Automatic stop order intervention lowered per-patient antibiotic dosage by 35% in NICU

A study, published in the Journal of the Pediatric Infectious Diseases, tested if a 48-hour automatic stop order during neonatal intensive care unit admissions would decrease antibiotic use.

Researchers conducted an observational double-cohort study in a level 3 NICU at UnityPoint Health-Meriter in Madison, Wis. They studied antibiotic use before and after the implementation of the autostop initiative. The admission order set included 48 hours of ampicillin and gentamicin coverage.

Researchers found after implementation of the initiative total antibiotic doses given per patient decreased by 35 percent and doses per patient-day decreased by 25 percent.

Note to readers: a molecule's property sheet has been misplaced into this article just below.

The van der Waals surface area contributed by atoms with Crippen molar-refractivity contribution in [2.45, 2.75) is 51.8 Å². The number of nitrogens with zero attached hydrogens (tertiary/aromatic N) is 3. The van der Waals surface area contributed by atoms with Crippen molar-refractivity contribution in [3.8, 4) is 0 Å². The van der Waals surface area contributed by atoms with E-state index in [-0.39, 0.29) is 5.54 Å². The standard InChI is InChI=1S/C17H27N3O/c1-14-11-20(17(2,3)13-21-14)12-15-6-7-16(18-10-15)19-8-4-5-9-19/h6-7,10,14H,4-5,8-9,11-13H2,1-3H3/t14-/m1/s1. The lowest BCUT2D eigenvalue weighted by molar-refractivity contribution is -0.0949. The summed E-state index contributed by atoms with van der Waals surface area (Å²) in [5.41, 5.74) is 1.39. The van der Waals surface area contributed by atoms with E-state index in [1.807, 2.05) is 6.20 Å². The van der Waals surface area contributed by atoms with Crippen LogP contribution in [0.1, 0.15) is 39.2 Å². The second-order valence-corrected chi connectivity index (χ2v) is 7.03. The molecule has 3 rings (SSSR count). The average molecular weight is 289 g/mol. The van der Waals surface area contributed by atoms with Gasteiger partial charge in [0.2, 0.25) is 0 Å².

Additionally, researchers saw a 66 percent decrease in the use of vancomycin, an antibiotic not included in the admission order set.

"An admission-order autostop was highly effective at decreasing antibiotic usage with no doses intended for a pathogen missed," study authors concluded.

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